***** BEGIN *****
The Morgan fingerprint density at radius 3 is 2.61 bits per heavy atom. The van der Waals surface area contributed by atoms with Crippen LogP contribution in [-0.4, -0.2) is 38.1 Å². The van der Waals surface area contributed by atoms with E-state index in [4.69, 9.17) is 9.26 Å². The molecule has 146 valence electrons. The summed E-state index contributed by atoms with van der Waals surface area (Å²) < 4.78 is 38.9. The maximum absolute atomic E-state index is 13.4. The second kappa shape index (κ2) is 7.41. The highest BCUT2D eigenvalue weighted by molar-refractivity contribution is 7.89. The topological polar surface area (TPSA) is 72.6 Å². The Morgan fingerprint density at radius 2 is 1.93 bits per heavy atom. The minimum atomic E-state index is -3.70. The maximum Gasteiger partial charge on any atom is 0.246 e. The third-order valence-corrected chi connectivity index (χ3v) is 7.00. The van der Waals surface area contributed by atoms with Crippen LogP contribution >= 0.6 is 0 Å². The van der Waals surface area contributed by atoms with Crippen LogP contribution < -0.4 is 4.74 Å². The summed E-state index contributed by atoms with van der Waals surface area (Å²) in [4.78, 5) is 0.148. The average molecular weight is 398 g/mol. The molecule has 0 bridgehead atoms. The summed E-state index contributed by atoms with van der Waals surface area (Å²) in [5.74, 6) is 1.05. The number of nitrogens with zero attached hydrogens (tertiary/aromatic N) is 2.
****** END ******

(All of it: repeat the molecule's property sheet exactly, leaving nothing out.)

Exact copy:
The Morgan fingerprint density at radius 3 is 2.61 bits per heavy atom. The van der Waals surface area contributed by atoms with Crippen LogP contribution in [-0.4, -0.2) is 38.1 Å². The van der Waals surface area contributed by atoms with E-state index in [4.69, 9.17) is 9.26 Å². The molecule has 146 valence electrons. The summed E-state index contributed by atoms with van der Waals surface area (Å²) < 4.78 is 38.9. The maximum absolute atomic E-state index is 13.4. The second kappa shape index (κ2) is 7.41. The highest BCUT2D eigenvalue weighted by molar-refractivity contribution is 7.89. The topological polar surface area (TPSA) is 72.6 Å². The Morgan fingerprint density at radius 2 is 1.93 bits per heavy atom. The minimum atomic E-state index is -3.70. The maximum Gasteiger partial charge on any atom is 0.246 e. The third-order valence-corrected chi connectivity index (χ3v) is 7.00. The van der Waals surface area contributed by atoms with Crippen LogP contribution >= 0.6 is 0 Å². The van der Waals surface area contributed by atoms with Crippen LogP contribution < -0.4 is 4.74 Å². The summed E-state index contributed by atoms with van der Waals surface area (Å²) in [4.78, 5) is 0.148. The average molecular weight is 398 g/mol. The molecule has 0 bridgehead atoms. The summed E-state index contributed by atoms with van der Waals surface area (Å²) in [5.74, 6) is 1.05. The number of nitrogens with zero attached hydrogens (tertiary/aromatic N) is 2.